Americans are fighting what Winston Churchill called “a Black Dog … on his back.” Americans are losing the fight, which is odd since the economy is finally gaining rather than losing jobs, and the manufacturing sector is growing nicely. The new Wall Street Journal-NBC poll shows that the Black Dog is the unwelcome household pet in most Americans’ homes. More than 60 percent say the country is on the wrong track, 48 percent disapprove and 45 percent approve of Obama’s job performance, and 50 percent disapprove of the way he is handling the aftermath of the Gulf oil spill (42 percent approve).
The unhappiness is due to several factors. The Greek financial collapse, which ordinarily would be a yawner here, has focused Americans’ minds on the perilous state of our nation's finances. Lay the relevant fiscal facts of Greece and the U.S. side by side, and there isn’t much difference in such things as the deficit relative to the size of the respective economies. Of course, there is no prospect of an American default -- we can always print money -- but it has come home to many Americans that the large deficits being run up by the Obama administration bode ill not for our grandchildren, as we thought until recently, but for our children. That’s why a Democratic Congress last week turned down the president’s request for a second stimulus -- just as he was preparing to head for Toronto to try to sell his G20 colleagues on the need to spend and spend.
No longer can the administration claim that America is only one of many debtor nations willing to increase stimulus spending. The president sent a letter to his G20 partners in advance of this weekend’s Toronto meeting, urging them not to abandon their stimulus programs just yet. He received a frosty response from German chancellor Angela Merkel to his request that she stimulate domestic demand, an implied rebuke from Chancellor of the Exchequer George Osborne, whose budget began an attack on the UK deficit, and a public although oblique rebuttal from the head of the European Central Bank, Jean-Claude Trichet, who argued that only deficit reduction can maintain the recovery and produce sustained growth. Deficit-shy voters noticed that their president is now virtually alone in his addiction to red ink.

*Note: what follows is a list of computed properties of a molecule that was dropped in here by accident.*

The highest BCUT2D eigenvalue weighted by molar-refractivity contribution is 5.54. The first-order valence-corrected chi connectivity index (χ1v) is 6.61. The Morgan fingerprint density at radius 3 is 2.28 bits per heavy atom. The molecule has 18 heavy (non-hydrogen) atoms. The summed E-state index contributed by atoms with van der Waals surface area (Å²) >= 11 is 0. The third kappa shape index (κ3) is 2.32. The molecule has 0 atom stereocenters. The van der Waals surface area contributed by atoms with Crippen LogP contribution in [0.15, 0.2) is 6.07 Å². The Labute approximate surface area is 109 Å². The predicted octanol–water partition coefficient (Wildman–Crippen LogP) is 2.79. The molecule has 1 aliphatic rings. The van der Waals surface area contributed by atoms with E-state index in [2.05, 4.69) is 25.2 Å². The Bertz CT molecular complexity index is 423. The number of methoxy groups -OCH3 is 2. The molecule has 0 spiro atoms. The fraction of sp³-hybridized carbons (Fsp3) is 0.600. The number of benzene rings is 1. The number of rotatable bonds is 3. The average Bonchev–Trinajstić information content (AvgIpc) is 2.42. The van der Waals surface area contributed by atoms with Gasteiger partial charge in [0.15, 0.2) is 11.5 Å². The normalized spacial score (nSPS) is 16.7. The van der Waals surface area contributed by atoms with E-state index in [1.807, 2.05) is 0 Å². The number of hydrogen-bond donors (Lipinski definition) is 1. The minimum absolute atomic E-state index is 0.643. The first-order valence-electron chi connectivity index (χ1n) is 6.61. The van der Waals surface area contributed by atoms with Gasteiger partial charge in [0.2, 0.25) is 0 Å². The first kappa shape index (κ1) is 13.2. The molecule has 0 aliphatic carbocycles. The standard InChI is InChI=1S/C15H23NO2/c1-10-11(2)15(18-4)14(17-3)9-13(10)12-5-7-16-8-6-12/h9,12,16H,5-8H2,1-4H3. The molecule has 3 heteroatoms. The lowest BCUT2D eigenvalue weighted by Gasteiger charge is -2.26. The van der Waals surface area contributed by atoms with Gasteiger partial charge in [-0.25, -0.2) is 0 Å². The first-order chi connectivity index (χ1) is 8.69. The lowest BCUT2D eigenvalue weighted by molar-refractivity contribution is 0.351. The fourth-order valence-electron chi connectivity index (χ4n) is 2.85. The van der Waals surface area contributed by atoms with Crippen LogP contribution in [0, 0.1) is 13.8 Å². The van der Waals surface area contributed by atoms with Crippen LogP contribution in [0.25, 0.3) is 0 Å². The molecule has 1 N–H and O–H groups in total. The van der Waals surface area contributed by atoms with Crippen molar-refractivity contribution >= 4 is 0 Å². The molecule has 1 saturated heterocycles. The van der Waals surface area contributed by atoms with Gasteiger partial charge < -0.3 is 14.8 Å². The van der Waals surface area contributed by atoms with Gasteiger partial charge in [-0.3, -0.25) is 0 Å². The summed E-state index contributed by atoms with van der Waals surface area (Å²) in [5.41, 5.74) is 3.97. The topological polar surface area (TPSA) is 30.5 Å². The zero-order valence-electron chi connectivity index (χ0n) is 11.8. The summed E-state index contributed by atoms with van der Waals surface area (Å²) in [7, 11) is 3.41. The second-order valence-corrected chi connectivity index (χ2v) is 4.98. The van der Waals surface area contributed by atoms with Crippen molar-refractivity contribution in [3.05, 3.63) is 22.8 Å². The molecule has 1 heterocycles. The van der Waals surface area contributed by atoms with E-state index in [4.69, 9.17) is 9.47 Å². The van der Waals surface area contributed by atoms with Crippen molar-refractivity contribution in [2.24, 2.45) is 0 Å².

The business community also has taken notice of what is going on in Europe. Firms hoping to increase exports -- Obama’s preferred path to prosperity -- are finding the going tougher now that the euro has dropped some 20 percent. And U.S. firms competing with made-in-euroland products notice that any pricing power they might have been acquiring as the economy strengthened is suddenly constrained by the lower dollar prices their overseas competitors can charge.
The Federal Reserve Board’s monetary policy gurus added to the gloom. In an earlier report they had been what passes for cheery among central bankers. Last week they turned gloomier. The earlier statement that financial conditions “remain supportive” of economic growth became “financial conditions have become less supportive of economic growth.” Chairman Ben Bernanke, who only a few weeks ago said that the turmoil in Europe would have little effect here, reversed course and now contends that there might indeed be more than a minor ripple effect on our financial markets.